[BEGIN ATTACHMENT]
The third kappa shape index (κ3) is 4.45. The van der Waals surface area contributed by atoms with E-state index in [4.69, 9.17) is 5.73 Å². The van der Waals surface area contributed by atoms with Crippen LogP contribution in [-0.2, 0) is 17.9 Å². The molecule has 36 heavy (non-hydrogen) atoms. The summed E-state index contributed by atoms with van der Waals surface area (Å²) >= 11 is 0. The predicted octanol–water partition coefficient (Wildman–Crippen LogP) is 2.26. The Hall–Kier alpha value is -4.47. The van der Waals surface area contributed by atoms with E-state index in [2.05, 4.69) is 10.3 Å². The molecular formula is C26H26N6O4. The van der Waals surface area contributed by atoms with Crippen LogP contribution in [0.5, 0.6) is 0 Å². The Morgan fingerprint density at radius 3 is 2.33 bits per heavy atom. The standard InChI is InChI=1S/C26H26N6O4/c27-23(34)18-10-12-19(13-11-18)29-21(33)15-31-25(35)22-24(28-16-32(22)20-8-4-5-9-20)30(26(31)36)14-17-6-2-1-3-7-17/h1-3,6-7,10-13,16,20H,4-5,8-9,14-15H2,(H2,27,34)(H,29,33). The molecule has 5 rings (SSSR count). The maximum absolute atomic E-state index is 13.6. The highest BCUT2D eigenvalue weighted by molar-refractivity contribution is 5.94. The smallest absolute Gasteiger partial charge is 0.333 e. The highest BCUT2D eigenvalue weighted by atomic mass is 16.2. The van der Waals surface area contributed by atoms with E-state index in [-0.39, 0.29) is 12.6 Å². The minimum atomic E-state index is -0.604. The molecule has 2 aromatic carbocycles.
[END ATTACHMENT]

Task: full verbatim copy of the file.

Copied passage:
The third kappa shape index (κ3) is 4.45. The van der Waals surface area contributed by atoms with E-state index in [4.69, 9.17) is 5.73 Å². The van der Waals surface area contributed by atoms with Crippen LogP contribution in [-0.2, 0) is 17.9 Å². The molecule has 36 heavy (non-hydrogen) atoms. The summed E-state index contributed by atoms with van der Waals surface area (Å²) >= 11 is 0. The predicted octanol–water partition coefficient (Wildman–Crippen LogP) is 2.26. The Hall–Kier alpha value is -4.47. The van der Waals surface area contributed by atoms with E-state index in [2.05, 4.69) is 10.3 Å². The molecular formula is C26H26N6O4. The van der Waals surface area contributed by atoms with Crippen LogP contribution in [0.5, 0.6) is 0 Å². The Morgan fingerprint density at radius 3 is 2.33 bits per heavy atom. The standard InChI is InChI=1S/C26H26N6O4/c27-23(34)18-10-12-19(13-11-18)29-21(33)15-31-25(35)22-24(28-16-32(22)20-8-4-5-9-20)30(26(31)36)14-17-6-2-1-3-7-17/h1-3,6-7,10-13,16,20H,4-5,8-9,14-15H2,(H2,27,34)(H,29,33). The molecule has 5 rings (SSSR count). The maximum absolute atomic E-state index is 13.6. The highest BCUT2D eigenvalue weighted by molar-refractivity contribution is 5.94. The smallest absolute Gasteiger partial charge is 0.333 e. The highest BCUT2D eigenvalue weighted by atomic mass is 16.2. The van der Waals surface area contributed by atoms with E-state index in [-0.39, 0.29) is 12.6 Å². The minimum atomic E-state index is -0.604. The molecule has 2 aromatic carbocycles.